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Technology use on the rise at Highland Springs

Created date

June 19th, 2012

Florence Knight appreciates a regular routine. Each day, she walks from her Highland Springs apartment home to the community s computer lab in the Hillcrest Clubhouse. She takes her place at the computer in the front left corner of the room and opens up her email. I seldom miss a day, she says. People are used to seeing me at this computer. After she checks in with family and friends via email, Florence opens up the web browser to read the online versions of newspapers from her old stomping grounds. I m originally from Pennsylvania, so I read the Beaver County Times, she says. Then I moved to Florida in 1980, so I also look at the Fort Myers News Press.

Beyond email

Florence is part of a rapidly expanding group of tech-savvy older Americans. In addition to email and Internet searches, these seniors are embracing the modern landscape of cyberspace. According to a recent report from the Pew Research Center s Internet and American Life Project, a third of Internet users over the age of 65 visit social networking sites such as Facebook, Twitter, and LinkedIn. That marks a 150% increase over a two-year period. Many baby boomers are beginning to make a trip to the social media pool part of their daily routine, says Mary Madden, senior research specialist and coauthor of the report. Wayne Morrow and his wife Judy moved to Highland Springs in August 2007. Like many of their neighbors, they are avid computer users. In addition to accessing the on-site computer lab, the couple has two computers in their apartment home a desktop with a network connection and a laptop with a wireless connection. We use our computers for a number of reasons, says Wayne, a retired engineer for Raytheon TI Systems. We check email, read the national news, check the status of our investments, and catch up with family on Facebook. With four children and six grandchildren spread across all four U.S. time zones, social media is claiming an ever-widening piece of their online pie. Facebook is the only way to keep track of our kids and grandkids, says Wayne. These days they post their pictures on Facebook instead of emailing them to us. The Internet is also coming in handy for more specialized research. Judy s interest in genealogy has gotten a boost in recent years from the explosion of online archives. I traced my mother s family back to the 1200s, she says. One of my ancestors was involved in the Salem Witch Trials; another was kidnapped by Native Americans. I had no idea until I found the information online.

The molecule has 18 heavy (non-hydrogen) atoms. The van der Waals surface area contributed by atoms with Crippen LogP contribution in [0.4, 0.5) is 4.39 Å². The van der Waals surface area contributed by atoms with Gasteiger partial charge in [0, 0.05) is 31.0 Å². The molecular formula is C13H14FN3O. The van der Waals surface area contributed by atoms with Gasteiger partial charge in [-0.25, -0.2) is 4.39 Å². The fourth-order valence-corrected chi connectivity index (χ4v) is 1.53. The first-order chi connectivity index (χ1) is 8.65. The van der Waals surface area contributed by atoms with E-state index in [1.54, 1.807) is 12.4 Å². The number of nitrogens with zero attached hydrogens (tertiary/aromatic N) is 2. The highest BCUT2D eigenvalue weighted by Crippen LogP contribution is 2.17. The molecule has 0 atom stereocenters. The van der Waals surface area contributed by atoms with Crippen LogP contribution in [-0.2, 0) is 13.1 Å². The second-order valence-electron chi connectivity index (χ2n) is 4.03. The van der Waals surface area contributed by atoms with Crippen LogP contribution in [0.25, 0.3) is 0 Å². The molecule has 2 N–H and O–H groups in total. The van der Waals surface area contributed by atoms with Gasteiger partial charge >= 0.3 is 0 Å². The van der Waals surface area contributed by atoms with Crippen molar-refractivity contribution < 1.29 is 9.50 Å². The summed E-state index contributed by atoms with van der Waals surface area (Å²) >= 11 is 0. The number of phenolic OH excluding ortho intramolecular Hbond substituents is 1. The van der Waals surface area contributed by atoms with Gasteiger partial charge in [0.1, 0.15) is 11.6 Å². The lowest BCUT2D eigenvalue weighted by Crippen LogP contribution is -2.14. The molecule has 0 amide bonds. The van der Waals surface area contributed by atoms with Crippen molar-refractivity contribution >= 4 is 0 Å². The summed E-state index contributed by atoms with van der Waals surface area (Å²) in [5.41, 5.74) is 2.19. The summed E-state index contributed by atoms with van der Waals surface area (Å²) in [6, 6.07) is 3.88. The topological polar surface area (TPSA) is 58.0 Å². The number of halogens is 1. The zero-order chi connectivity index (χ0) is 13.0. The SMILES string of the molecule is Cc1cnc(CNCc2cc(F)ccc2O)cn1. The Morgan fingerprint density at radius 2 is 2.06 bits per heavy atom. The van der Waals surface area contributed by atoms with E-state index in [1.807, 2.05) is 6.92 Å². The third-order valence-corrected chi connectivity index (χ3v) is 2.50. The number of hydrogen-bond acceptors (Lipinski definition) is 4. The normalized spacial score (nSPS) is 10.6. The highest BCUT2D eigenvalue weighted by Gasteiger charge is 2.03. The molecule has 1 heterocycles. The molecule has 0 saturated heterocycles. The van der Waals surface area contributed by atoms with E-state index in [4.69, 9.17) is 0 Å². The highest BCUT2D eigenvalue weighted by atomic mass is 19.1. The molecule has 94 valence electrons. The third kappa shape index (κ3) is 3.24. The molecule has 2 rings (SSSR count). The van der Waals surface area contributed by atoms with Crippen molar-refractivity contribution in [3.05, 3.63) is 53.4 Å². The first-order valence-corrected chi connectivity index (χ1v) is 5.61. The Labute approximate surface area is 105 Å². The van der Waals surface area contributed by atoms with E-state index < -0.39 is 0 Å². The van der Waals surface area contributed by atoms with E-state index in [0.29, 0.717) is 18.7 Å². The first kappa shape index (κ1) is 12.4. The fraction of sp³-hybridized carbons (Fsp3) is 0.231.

More to explore

Not only are seniors expanding their online presence, an increasing number of organizations are reaching out to older Americans via the Internet. Erickson Living is no exception. Recently, the company unveiled its new customer-focused website at EricksonLiving.com. Under the Communities tab, prospective residents and their families can go to the Highland Springs Web page and take a virtual tour. We try to provide as much information online as possible, says Jon Gold, webmaster for Erickson Living. The virtual tour allows prospective residents and their families to visit the community from the comfort of their own living room. It s one more tool to help them decide if Highland Springs is the right fit for them.

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